Rick Perry Is on the Payroll of His Super-PAC’s Biggest Sugar Daddy

The GOP candidate is on the board of a pipeline company whose CEO is spending millions to get him elected president.

Brian Cahn/ZUMA

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Rick Perry’s fundraising for his second presidential campaign is off to a tepid start. Last week, his campaign announced a $1.07 million haul since Perry officially declared his candidacy at the beginning of June. Though he entered the race later than some of the other GOP candidates, that’s far lower than the amounts raised by some of his rivals including Jeb Bush, Ted Cruz, and Ben Carson.

Things were a bit better for Perry on the super PAC front, where a trio of interlocking groups supporting his campaign claimed $16.8 million in donations, according to CNN. The largest donor to this outside spending effort is the billionaire owner of a Texas pipeline company that also happens to write Rick Perry’s paycheck.

As Mother Jones reported last month, Perry is still sitting on the corporate board of Energy Transfer Partners, even after making his presidential campaign official. Perry had joined the board of the oil and natural gas pipeline company in early February, shortly after leaving the Texas governor’s office. Politicians typically step down from such jobs before launching a presidential bid to avoid any appearance of a conflict of interest, but Perry’s kept his board spot while hitting the campaign trail. While the company isn’t willing to disclose his salary for the board spot, past Securities and Exchange Commission records show that the job has recently come with about $50,000 in compensation.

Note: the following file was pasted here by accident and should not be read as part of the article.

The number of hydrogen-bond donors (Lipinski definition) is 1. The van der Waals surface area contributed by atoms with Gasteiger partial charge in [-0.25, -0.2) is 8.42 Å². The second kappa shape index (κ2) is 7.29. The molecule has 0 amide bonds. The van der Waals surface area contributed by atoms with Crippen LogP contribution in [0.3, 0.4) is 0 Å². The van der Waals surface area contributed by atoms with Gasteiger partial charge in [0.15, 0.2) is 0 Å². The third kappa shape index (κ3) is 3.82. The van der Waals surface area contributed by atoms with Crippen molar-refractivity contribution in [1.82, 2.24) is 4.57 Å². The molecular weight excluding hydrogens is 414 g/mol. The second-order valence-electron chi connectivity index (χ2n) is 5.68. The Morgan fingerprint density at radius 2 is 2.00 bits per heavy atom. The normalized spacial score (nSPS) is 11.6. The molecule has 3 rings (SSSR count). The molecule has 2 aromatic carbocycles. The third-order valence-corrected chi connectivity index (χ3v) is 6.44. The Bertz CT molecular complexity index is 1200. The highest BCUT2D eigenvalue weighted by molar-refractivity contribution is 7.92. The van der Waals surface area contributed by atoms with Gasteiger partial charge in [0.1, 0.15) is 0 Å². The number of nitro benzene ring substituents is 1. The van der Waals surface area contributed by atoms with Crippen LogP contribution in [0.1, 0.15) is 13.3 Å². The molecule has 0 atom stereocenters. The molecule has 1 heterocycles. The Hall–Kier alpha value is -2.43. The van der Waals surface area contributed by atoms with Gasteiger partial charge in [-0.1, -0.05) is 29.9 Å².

But Energy Transfer Partners’ CEO Kelcy Warren is putting far more money into Perry’s presidential ambitions. According to CNN, Warren accounts for $6 million of Perry’s super PAC donations to date. Warren—worth $6.7 billion according to Forbes—chipped in just $250,000 to the pro-Perry super PAC in 2012, but he is clearly more invested in Perry’s second campaign. In addition to ponying up the most money for the super PAC’s, Warren is working for the official campaign as its finance chairman.

More MotherJones reporting on Dark Money

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SIX TRUTHS

Reclaiming power from those who abuse it often starts with telling the truth. And in "This Is How Authoritarians Get Defeated," MoJo's Monika Bauerlein unpacks six truths to remember during the homestretch of an election where democracy, truth, and decency are on the line.

Truth #1: The chaos is the point.

Truth #2: Team Reality is bigger than it seems.

Truth #3: Facebook owns this.

Truth #4: When we go to work, we're in the fight.

Truth #5: It's about minority rule.

Truth #6: The only thing that can save us is…us.

Please take a moment to see how all these truths add up, because what happens in the weeks and months ahead will reverberate for at least a generation and we better be prepared.

And if you think journalism like Mother Jones'—that calls it like it is, that will never acquiesce to power, that looks where others don't—can help guide us through this historic, high-stakes moment, and you're able to right now, please help us reach our $350,000 goal by October 31 with a donation today. It's all hands on deck for democracy.

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